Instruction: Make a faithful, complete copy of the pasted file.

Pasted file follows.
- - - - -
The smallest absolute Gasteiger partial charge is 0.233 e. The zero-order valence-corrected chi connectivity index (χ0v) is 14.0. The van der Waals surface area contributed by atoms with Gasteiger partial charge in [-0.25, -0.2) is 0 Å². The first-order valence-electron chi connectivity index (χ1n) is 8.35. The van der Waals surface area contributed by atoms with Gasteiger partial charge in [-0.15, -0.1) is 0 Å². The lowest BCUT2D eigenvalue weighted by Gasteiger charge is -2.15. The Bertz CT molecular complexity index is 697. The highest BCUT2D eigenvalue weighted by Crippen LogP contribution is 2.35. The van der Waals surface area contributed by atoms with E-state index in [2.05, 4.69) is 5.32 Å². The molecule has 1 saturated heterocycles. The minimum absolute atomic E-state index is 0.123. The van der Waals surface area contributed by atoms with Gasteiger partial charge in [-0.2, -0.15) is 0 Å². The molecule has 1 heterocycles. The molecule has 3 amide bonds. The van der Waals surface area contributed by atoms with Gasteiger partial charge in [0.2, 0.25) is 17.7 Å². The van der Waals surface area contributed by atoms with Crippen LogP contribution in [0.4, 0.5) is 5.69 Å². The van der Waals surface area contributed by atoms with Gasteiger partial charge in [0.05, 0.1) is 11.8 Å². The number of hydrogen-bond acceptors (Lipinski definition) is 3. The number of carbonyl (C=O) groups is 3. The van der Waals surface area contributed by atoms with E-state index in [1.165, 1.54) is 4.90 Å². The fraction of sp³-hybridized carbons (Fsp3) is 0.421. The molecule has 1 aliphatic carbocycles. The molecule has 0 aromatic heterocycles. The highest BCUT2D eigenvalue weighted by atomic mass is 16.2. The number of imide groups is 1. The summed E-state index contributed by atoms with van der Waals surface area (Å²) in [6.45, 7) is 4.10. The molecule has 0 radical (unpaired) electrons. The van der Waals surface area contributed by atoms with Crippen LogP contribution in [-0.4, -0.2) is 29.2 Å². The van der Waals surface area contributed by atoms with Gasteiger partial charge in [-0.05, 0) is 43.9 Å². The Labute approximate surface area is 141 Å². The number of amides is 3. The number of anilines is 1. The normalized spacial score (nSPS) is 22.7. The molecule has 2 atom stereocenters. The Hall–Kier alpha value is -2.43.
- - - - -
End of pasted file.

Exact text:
The smallest absolute Gasteiger partial charge is 0.233 e. The zero-order valence-corrected chi connectivity index (χ0v) is 14.0. The van der Waals surface area contributed by atoms with Gasteiger partial charge in [-0.25, -0.2) is 0 Å². The first-order valence-electron chi connectivity index (χ1n) is 8.35. The van der Waals surface area contributed by atoms with Gasteiger partial charge in [-0.15, -0.1) is 0 Å². The lowest BCUT2D eigenvalue weighted by Gasteiger charge is -2.15. The Bertz CT molecular complexity index is 697. The highest BCUT2D eigenvalue weighted by Crippen LogP contribution is 2.35. The van der Waals surface area contributed by atoms with E-state index in [2.05, 4.69) is 5.32 Å². The molecule has 1 saturated heterocycles. The minimum absolute atomic E-state index is 0.123. The van der Waals surface area contributed by atoms with Gasteiger partial charge in [-0.2, -0.15) is 0 Å². The molecule has 1 heterocycles. The molecule has 3 amide bonds. The van der Waals surface area contributed by atoms with Gasteiger partial charge in [0.2, 0.25) is 17.7 Å². The van der Waals surface area contributed by atoms with Crippen LogP contribution in [0.4, 0.5) is 5.69 Å². The van der Waals surface area contributed by atoms with Gasteiger partial charge in [0.05, 0.1) is 11.8 Å². The number of hydrogen-bond acceptors (Lipinski definition) is 3. The number of carbonyl (C=O) groups is 3. The van der Waals surface area contributed by atoms with E-state index in [1.165, 1.54) is 4.90 Å². The fraction of sp³-hybridized carbons (Fsp3) is 0.421. The molecule has 1 aliphatic carbocycles. The molecule has 0 aromatic heterocycles. The highest BCUT2D eigenvalue weighted by atomic mass is 16.2. The number of imide groups is 1. The summed E-state index contributed by atoms with van der Waals surface area (Å²) in [6.45, 7) is 4.10. The molecule has 0 radical (unpaired) electrons. The van der Waals surface area contributed by atoms with Crippen LogP contribution in [-0.4, -0.2) is 29.2 Å². The van der Waals surface area contributed by atoms with Gasteiger partial charge in [-0.05, 0) is 43.9 Å². The Labute approximate surface area is 141 Å². The number of amides is 3. The number of anilines is 1. The normalized spacial score (nSPS) is 22.7. The molecule has 2 atom stereocenters. The Hall–Kier alpha value is -2.43.